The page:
I like the article as I too have had several BOB’s and the weight issue has always plagued me. I would suggest taking this one step further, that is…actually test your BOB, put yourself through a drill, take a day or two and actually use it. Assume a reasonable scenario and get out there with it. Give yourself a goal, maybe travel from point A to B and rely on your BOB, you will soon find its deficiencies. This will allow you the experience of a test while rooting out its short comings.

Bolofia
Bolofia
4 years ago
Reply to  donnie

Amen. If you don’t test it, your BOB is just a theory. Taken one step farther, test it under different weather conditions and seasons. My next 4-day tactical outing comes up in 5 days. Can’t wait to get out there…

donnie
donnie
4 years ago

There are two items that I use that have a severe weakness, I am pointing this out because chances are you too have this weakness….LED flashlight and a digital watch (I have the Casio Pro Trek), both of these are susceptible to EMP. The LED flashlight uses a 18650 battery with a built in chip set, the watch of course is a great watch as it is solar powered but also has electronics in it. The advantages of an LED flashlight are many as we all know but what are you going to do if your away from home when… Read more »

Central Europen Citizen
Central Europen Citizen
4 years ago
Reply to  donnie

Good point! This issue still bothers me even after some expert recommended me a Faraday bag what was primary designed to hold a cellphone to suppress GSM signal to avoid eavesdropping. It looks like a ESD bag but its construction the layers are different, so do not mix with that.

Regarding the wristwatch a good old automatic Doxa, or a cheap Citizen 2300, Orient Mako will do the job very well regardless the magnitude of the EMP.

BigGaySteve
BigGaySteve
4 years ago
Reply to  donnie

If you are close enough to a nuke for an led light to go you have other problems. One lighting solution is to use UVPAQLITE. It is made of crystals that glow in the dark. The 10 man tent size makes for a permanent night light if put in a window. https://www.uvpaqlite.com/

Bolofia
Bolofia
4 years ago

You have provided some keen insights, as well as the comments already included by other readers. Regarding protein/energy bars, I am kind of partial to the Mainstay Energy Food Rations because they have a long shelf life, exceed RDA requirements, and are high in protein. The only drawback (if you can call it that) is they only come in one flavor. However, they are a great supplement and don’t require cooking. If necessary, you can eat on the go.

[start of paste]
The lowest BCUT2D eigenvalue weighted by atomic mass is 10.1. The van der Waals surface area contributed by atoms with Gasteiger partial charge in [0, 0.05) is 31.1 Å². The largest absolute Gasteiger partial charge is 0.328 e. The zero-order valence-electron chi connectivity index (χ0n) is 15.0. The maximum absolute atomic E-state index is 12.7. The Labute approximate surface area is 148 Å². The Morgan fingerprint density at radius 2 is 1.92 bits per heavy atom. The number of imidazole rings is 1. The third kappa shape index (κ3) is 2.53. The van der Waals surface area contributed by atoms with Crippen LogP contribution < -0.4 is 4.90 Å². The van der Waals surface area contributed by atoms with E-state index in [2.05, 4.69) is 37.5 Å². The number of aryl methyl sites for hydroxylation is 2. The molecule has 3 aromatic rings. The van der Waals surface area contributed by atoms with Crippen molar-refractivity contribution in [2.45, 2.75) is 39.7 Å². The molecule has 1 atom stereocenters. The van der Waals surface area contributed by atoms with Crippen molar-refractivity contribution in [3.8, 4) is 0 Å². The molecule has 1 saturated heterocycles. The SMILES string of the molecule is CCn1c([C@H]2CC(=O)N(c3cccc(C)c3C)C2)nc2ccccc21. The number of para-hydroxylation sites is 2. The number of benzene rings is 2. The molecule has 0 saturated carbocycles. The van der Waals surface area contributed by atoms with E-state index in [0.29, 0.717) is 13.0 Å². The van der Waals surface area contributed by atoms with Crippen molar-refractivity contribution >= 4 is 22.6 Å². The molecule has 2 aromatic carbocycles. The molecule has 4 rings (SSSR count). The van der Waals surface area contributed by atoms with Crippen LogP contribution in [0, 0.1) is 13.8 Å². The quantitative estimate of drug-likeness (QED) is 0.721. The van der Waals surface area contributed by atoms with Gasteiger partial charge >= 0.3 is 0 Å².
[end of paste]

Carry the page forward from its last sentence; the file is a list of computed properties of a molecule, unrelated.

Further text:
"Surpentine" Mike
"Surpentine" Mike
4 years ago

I’ll tell you one thing that you can NEVER have too many of in your BOB; Serpentine belts! I kid you not. I’m loaded to the gills with every type of serpentine belt imaginable. You never know when that damn belt will snap and you’ll be crap outta luck. Who needs water, fire or food when you have serpentine belts!!

Kristin Mcgeehan
Kristin Mcgeehan
4 years ago

Most of these items (the “good” ones, not the ones that will “kill” you) are already in my BOB. Some of my backups are the “killers” tho. The local area field guide is a great idea. I don’t need a 300 page book where most of the items are found out west or in some other climate I’m not in.

donnie
donnie
4 years ago

I could be wrong but I was under the impression that a nuke could be exploded 300 miles above us in the central part of the U.S. and the resulting EMP pulse would render most unprotected electronic devices across most of the U.S. Inoperative. This is what I was referring to in my original post. I apologize as I may have not made that clear. The EMP would not harm humans at that altitude but effectively put us back into the 19th century with regards to electronic functionality. What say you?

BigGaySteve
BigGaySteve
4 years ago
Reply to  donnie

Its complicated but it would take out the big things on the coasts the US because of the miles of power lines, acting like antennas shorting out things connected to the grid. There are different radiuses for how things are affected. Smaller shorter circuits will be more resilient. LEDS powered by batteries would be very resilient especially if they are not on when it happens. Survivalblog has covered EMPs several times. If you want a lifetime of dim light after any EMP you can survive buy the 10 man tent version of the UVPAQLITE, basically a large high quality glow… Read more »

Steve
Steve
4 years ago
Reply to  donnie

Donnie, the EMP Commission tested a number of autos, computers, etc., and published the results. http://www.empcommission.org/docs/A2473-EMP_Commission-7MB.pdf
It appears that many electronic devices, turned off and disconnected from AC power, would survive.